that youth with CTD are at an increased risk of developing
anxiety and lower quality of life, the finding that those with
CTD exhibited lower levels of IA than controls is perhaps
unexpected (albeit consistent with adults with CTD). These
results require replication but highlight the importance of
considering co-morbidities in research on tics and in the
treatment of youth with CTD, with IA offering a potential
transdiagnostic treatment target.
Habit Reversal Therapy (HRT), a leading evidence-based
psychological therapy for tic disorders, emphasises the need
to increase awareness of internal sensations to learn when
tics are likely to occur
(Van de Griendt et al. 2013)
3 Quality of life was only assessed in the CTD group as we used a tic
current findings suggest a secondary outcome for tic-related
therapies could be to learn that these internal sensations are
not threatening (i.e. they no longer signal tic onset), similar
to cognitive models for anxiety disorders. Perhaps an
important difference between HRT and cognitive therapy for
anxiety disorders is that whilst HRT aims (in part) to enhance
internal awareness, cognitive therapy for anxiety can include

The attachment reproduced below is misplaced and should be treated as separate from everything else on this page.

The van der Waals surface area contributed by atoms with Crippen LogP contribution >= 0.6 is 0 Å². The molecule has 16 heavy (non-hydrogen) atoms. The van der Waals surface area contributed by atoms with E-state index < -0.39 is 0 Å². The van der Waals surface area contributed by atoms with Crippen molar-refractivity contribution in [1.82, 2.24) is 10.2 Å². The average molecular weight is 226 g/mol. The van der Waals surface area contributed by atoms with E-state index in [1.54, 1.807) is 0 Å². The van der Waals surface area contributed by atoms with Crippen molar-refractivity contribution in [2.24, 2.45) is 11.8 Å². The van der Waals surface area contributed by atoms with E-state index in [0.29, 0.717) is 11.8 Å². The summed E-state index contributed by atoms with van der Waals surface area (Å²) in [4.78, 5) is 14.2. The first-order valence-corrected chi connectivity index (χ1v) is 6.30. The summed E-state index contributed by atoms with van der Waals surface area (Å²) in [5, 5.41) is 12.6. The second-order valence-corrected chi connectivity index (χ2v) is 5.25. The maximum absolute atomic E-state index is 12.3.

training to shift attentional focus from internal sensations
to the external environment. Cognitive behavioural and
metacognitive techniques that encourage attentional control
and flexible attentional shifting could be a useful addition
to current therapies for tic disorders
. Importantly, what our data cannot determine
is whether an underlying interoceptive ability has the same
relationship with anxiety as taught awareness (such as in
psychological therapies); it would be informative for future
research to track changes in IA during treatment.
This current study had limitations. Firstly, the data are
cross-sectional and so causal effects cannot be determined,
with a need for longitudinal studies to understand the
direction of the links between HBP and anxiety, as well as
whether HBP does change with therapy. Secondly, we did
not replicate findings linking HBP and PU. This is likely to
be due to age differences, as such studies that use multiple
age groups and larger samples would be helpful. Thirdly,
the sample did not have diagnoses of anxiety disorders, so,
to disentangle the relationships between HBP, anxiety and
CTD, it may be valuable to compare a sample of youth with
CTD and an anxiety disorder to with those with CTD
without anxiety disorders, and those with anxiety disorders
without CTD. Adding to this, some research suggests that OCD
presents differently in youth with Tourette syndrome,
compared to those with chronic motor or vocal tic only
et al. 2006)
, so it may also be important to distinguish these
groups when investigating relationships with anxiety.
There are also several limitations in terms of our sample,
including the small sample size, diagnostic comorbidity and
use of medication. Given that both comorbidity and
medication use is high in the CTD population
(Kumar et al. 2016)
it did not seem representative to exclude participants with
comorbidity or medication use. Although both could impact
on task performance (for example difficulties with attention),